URS parks ambulances- Out of business after 38 years

By Pat Maurer

Review Correspondent

United Rescue has closed their ambulance Service.Photo courtesy of Harrison City.After more than 38 years, Harrison’s United Rescue Ambulance Service has gone out of business.

The United Rescue Ambulance Authority was formed in 2011, but United Rescue’s ambulance has been servicing the northern part of Clare County since 1974. Last Friday evening the United Services Authority Board met and voted to close the garage down.

Until Monday, both Mobile Medical Response and United Rescue had been providing ambulance service in Clare County sharing the territory as part of a county arrangement.  After Monday, MMR will be the sole provider of ambulance service in Clare County.

Since 2010, United Rescue has been at odds with MMR, the non-profit Saginaw based ambulance transport service, which before then had serviced only the southern part of Clare County. After the Clare County Commission allowed the UR’s territorial agreement to expire as recommended by their legal council, MMR  began promoting its service in the northern townships.

Citizen complaints prompted controversy at several County Commission meetings last year, with the issues of response times, dispatch problems and paid subscription service, (purchased earlier through United Rescue) that was not honored by MMR if their service responded to an ambulance call.

In January, some of those concerned citizens formed the Independent Citizens for Ambulance & Rescue Efficiency (I.C.A.R.E.) and took their concerns to the county board.

Mobile Medical Response operations manager Jason MacDonald had denied the problems, saying at one of the meetings that the company had an average response time of 12 minutes and that their dispatch system is state-of-the-art.

At a County Commission meeting last February, former Clare County 911 Director Keith Yats verified that the nearest ambulance was sent out on calls. He said a court case between the county and United Rescue Ambulance Service resulted in the elimination of segregated areas, named in a 2007 contract, for each ambulance service. “State law and the court says we have to dispatch the closest ambulance,” he said then.

Since that time, United Rescue has been losing money and patients to MMR and the company has incurred massive debts, reportedly caused by bad decisions and poor management.

In August a Primary ballot proposal had asked for .9 mills for five years in the townships of Franklin, Frost, Greenwood Hamilton, Hayes, Redding and Summerfield and in the city of Harrison. The request, which would have raised over $400,000 annually for United Rescue operations, was defeated by 1,052 to 808, with only Harrison and Summerfield Township voters approving the proposal by a very narrow margin.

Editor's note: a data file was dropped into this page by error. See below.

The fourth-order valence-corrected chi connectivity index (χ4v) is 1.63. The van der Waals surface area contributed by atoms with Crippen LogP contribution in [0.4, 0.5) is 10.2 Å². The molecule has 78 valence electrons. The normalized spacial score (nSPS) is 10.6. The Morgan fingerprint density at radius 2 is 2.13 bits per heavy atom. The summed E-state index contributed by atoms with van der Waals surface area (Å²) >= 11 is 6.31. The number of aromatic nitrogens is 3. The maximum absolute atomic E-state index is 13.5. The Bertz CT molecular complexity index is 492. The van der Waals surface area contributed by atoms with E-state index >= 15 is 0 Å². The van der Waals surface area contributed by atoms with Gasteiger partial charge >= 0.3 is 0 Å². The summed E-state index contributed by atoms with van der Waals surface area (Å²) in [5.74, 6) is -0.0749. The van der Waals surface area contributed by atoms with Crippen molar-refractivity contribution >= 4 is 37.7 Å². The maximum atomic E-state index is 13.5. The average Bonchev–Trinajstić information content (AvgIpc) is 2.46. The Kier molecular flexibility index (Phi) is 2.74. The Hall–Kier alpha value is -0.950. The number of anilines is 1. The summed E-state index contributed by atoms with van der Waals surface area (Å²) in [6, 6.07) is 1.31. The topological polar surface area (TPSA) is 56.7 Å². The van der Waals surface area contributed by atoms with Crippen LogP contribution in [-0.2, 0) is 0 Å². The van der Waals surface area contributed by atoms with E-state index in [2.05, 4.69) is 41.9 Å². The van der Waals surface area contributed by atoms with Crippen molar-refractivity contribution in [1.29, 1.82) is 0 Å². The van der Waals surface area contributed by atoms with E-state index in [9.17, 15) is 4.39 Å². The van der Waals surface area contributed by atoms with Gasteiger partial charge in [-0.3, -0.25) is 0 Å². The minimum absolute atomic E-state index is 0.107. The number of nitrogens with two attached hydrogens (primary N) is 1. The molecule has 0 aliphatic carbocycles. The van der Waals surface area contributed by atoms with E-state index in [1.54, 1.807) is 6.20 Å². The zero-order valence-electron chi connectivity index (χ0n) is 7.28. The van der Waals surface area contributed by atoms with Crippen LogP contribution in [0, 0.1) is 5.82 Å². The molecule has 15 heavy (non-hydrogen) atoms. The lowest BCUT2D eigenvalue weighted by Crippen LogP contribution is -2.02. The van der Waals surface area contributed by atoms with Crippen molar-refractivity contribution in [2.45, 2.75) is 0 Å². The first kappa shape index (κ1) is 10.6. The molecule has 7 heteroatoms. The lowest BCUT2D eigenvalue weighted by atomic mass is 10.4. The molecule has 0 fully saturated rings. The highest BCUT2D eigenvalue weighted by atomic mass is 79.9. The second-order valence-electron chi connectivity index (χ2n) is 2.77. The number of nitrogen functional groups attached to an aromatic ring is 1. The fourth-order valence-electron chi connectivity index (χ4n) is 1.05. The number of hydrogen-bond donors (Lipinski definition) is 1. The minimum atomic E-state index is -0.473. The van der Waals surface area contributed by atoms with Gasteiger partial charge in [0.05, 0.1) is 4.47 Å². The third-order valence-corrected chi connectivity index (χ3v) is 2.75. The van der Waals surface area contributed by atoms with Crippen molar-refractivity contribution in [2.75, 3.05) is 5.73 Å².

Although United Rescue is no longer in operation, Clare County Undersheriff Dwayne Miedzianowski said both they and MMR have been very supportive about taking care of the public interest and needs. “The transition is going well. We have talked to both entities and haven’t had any problems with either service. Anything we needed they have helped us with.” He said he had met with MMR officials Wednesday about any possible changes. “They said they would continue service as usual,” he said.

In a phone interview Wednesday, MMR’s manager MacDonald said, “The main thing we want to get out there to the people of Clare County is that MMR has been covering the county and we are going to continue to do that. We have already ramped up the service to meet the demand for the whole county.”

He continued, “We will still have excellent service and timely response times. I believe there is excellent coverage right now based on our data and data from the county’s 911 department. We have a “hub” between Clare and Farwell, one in Harrison and another in Lake George. More hubs will be added if they are needed.

MMR also provides dispatch and service in ten counties and manages a county-run system in an 11th county. They use a computer aided dispatch system (CAD) based in Saginaw.

Clare County Sheriff John Wilson said, “I would like to take a moment to thank United Rescue Ambulance Service, its board members, and employees for their 40 years of service to the citizens of Clare County. It is sad to see the loss of any public safety entity, but their service has been commendable. Your Sheriff Department and Central Dispatch, in a collaborative effort with all other public safety agencies, will continue to strive to serve Clare County in the best way possible.”